Let $f: I = (c, d) \xrightarrow{} \mathbb{R}$ be an $n-$times differentiable function. Let $a, b$ be distinct points in $I$. Then

$f(b) = f(a) + f'(a)(b-a) + ... + \frac{f^{(n-1)}(a)}{(n-1)!}(b-a)^{n-1} + \int_{a}^{b} \int_{a}^{s_{1}} ... \int_{a}^{s_{n-1}} f^{(n)}(s_{n}) ds_{n}...ds_{1}.$

Proof. By the Fundamental Thm of Calculus, we have $f(b) = f(a) + \int_{a}^{b}f'(s_{1})ds_{1}$. Similarly, $f'(s_{1}) = f'(a) + \int_{a}^{s_{1}}f''(s_{2})ds_{2}$, which gives

$f(b) = f(a) + \int_{a}^{b}f'(s_{1})ds_{1} = f(a) + \int_{a}^{b}(f'(a) + \int_{a}^{s_{1}}f''(s_{2})ds_{2})ds_{1} = f(a) + f'(a)(b-a) + \int_{a}^{b} \int_{a}^{s_{1}} f''(s_{2}) ds_{2} ds_{1}.$

Continuing this fashion, we obtain $f(b) = f(a) + f'(a)(b-a) + f''(a)\int_{a}^{b} \int_{a}^{s_{1}} \int_{a}^{s_{2}} ds_{3}ds_{2}ds_{1} +...+ f^{(n-1)}(a)\int_{a}^{b}\int_{a}^{s_{1}} ... \int_{a}^{s_{n-1}}ds_{n}...ds_{1} + \int_{a}^{b}\int_{a}^{s_{1}}...\int_{a}^{s_{n-1}}f^{(n)}(s_{n})ds_{n}...ds_{1}.$


My question is, in the last step the author obviously used $f^{(n-1)}(s_{n-1}) - f^{(n-1)}(a) = \int_{a}^{s_{n-1}}f^{(n)}(s_{n})ds_{n}$, but why is this true? The Fundamental theorem says if $f$ is integrable on the interval $[a, b]$ and $F' = f$ there, then $\int_{a}^{b} f dx = F(b) - F(a)$. But here, $f^{(n)}$ may not be integrable, so how do we get $f^{(n-1)}(s_{n-1}) - f^{(n-1)}(a) = \int_{a}^{s_{n-1}}f^{(n)}(s_{n})ds_{n}$?

Should we assume $f^{(n)}$ is continuous or at least Riemann integrable to apply the Fundamental Thm of Calculus?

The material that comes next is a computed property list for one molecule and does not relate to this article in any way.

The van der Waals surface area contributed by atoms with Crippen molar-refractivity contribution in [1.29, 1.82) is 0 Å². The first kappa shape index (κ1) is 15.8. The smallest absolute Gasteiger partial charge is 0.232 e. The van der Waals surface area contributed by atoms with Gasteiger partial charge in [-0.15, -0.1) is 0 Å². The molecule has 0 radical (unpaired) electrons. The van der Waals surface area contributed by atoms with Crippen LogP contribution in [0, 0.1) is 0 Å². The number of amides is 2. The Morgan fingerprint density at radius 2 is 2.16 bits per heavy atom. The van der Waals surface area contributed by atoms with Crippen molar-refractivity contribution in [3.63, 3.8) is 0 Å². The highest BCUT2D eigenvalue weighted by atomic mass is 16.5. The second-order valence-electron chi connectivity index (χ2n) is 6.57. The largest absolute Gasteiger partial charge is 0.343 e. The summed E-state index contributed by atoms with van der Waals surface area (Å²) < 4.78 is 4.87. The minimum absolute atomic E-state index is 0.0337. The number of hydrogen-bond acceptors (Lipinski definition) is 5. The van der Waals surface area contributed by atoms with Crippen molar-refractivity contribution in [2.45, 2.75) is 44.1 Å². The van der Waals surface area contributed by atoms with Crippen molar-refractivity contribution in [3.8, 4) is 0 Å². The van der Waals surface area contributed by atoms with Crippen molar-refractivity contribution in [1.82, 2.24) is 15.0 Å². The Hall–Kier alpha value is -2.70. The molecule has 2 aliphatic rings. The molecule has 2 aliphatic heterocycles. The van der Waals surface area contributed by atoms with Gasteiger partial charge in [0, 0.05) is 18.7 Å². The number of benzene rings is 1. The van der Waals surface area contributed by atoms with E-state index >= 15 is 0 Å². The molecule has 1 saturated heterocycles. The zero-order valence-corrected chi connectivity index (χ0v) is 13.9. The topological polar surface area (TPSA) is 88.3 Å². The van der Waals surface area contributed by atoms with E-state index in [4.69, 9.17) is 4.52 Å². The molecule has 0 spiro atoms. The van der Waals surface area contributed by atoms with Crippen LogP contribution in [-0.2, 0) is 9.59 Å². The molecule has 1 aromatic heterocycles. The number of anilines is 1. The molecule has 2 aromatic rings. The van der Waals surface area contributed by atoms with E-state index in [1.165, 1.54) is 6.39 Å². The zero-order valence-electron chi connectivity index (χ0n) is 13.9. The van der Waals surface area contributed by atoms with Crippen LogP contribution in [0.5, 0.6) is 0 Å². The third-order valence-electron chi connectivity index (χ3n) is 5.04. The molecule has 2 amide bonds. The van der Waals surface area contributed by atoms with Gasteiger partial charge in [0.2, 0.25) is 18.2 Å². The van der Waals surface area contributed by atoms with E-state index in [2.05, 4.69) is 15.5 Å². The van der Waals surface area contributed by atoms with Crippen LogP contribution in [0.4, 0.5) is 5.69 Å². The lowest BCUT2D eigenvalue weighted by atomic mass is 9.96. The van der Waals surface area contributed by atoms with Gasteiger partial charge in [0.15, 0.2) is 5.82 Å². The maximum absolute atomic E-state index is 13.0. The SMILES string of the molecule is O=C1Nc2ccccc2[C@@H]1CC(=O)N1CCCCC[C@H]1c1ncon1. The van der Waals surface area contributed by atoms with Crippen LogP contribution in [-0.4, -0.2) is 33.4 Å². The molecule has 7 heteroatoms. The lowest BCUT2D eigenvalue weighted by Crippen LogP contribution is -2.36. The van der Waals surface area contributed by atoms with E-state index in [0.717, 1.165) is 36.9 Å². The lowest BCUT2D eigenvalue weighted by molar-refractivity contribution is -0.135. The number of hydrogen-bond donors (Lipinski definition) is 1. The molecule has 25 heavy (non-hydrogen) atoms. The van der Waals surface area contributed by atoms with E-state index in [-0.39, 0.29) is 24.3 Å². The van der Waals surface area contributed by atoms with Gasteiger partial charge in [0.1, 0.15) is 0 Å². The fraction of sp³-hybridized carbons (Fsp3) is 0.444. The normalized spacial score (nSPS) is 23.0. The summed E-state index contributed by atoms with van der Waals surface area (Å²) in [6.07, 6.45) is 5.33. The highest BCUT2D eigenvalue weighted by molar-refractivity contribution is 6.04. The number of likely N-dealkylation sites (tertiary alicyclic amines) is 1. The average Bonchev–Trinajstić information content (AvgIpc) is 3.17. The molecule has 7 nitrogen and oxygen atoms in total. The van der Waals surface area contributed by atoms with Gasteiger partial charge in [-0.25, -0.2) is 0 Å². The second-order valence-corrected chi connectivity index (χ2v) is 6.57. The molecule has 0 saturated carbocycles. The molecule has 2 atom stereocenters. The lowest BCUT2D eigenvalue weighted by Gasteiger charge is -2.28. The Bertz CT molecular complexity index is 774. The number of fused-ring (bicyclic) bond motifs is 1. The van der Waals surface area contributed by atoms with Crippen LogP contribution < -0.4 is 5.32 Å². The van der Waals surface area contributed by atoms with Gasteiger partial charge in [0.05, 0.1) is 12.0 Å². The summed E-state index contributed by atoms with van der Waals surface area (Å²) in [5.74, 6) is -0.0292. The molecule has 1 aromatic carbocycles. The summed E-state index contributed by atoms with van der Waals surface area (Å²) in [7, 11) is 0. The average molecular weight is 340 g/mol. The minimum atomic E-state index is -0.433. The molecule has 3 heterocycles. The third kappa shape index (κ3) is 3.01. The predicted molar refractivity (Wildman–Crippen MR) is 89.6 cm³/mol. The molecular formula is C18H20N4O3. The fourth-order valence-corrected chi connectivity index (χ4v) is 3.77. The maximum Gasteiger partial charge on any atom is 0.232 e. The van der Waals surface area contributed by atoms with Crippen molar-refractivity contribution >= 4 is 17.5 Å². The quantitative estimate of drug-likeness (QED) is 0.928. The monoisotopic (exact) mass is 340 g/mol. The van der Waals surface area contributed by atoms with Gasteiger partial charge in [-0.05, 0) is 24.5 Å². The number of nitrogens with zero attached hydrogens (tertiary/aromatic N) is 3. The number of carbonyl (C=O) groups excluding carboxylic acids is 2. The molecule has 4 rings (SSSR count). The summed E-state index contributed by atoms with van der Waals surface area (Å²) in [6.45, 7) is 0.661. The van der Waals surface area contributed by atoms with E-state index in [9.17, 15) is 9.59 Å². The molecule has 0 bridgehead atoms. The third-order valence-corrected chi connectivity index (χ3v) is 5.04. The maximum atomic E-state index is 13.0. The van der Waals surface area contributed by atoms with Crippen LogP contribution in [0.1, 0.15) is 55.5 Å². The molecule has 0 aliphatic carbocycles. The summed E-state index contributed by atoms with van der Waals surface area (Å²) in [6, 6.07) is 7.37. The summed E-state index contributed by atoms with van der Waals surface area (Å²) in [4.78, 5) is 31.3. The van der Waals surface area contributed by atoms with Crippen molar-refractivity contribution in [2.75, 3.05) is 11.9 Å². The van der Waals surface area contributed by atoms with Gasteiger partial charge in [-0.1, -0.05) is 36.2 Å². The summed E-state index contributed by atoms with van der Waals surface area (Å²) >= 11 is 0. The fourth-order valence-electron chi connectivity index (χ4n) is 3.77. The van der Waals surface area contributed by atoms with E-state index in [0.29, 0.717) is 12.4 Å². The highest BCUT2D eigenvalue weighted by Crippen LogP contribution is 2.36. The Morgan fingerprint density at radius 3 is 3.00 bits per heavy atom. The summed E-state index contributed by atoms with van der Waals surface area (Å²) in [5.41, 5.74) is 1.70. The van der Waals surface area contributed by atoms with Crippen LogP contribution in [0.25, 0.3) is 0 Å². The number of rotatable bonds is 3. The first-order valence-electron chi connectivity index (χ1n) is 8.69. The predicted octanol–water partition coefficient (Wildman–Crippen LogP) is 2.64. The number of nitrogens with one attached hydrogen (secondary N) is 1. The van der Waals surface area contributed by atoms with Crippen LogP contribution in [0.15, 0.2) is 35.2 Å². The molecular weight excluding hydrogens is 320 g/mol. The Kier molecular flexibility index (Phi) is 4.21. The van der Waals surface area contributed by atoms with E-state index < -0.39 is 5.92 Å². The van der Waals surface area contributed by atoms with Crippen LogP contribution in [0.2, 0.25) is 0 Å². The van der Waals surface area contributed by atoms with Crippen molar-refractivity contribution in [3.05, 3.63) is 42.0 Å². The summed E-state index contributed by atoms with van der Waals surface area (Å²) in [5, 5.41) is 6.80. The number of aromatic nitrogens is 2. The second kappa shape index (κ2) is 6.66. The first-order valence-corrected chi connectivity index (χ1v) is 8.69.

The book can be downloaded here https://link.springer.com/book/10.1007/978-0-387-68407-9


1 Answer 1


I suspect the author of this book may be sloppy with hypotheses.

Yes, it is standard to state such results with the assumption that $f\in C^n([a,b])$.

You can certainly give counterexamples. It's easiest to give the counterexample for $n=1$. If you take $$f(x) = \begin{cases} x^2\sin(1/x^2), & x\ne 0 \\ 0, & x=0\end{cases},$$ then $f$ is differentiable but $f'$ is unbounded on $[0,1]$, and so the Riemann integral of $f'$ is not defined.

  • $\begingroup$ I am convinced now that the author is being sloppy. In Lemma 1.17 the author lets $M > $ the supremum of something without showing the supremum is finite... $\endgroup$
    – Tom
    Jan 15 at 17:29
  • $\begingroup$ Maybe the author is more of an engineer :D $\endgroup$ Jan 15 at 17:38
  • $\begingroup$ This is shocking. But this textbook is a GTM, how come... $\endgroup$
    – Tom
    Jan 15 at 19:33
  • $\begingroup$ There are plenty of mathematicians who write horribly, not just research papers, but also books. $\endgroup$ Jan 15 at 19:34
  • $\begingroup$ Glad that I have you to help with my questions. It's only the introductory chapter. I just hope the next chapters are not like this. And thanks a ton for your help! $\endgroup$
    – Tom
    Jan 15 at 19:49

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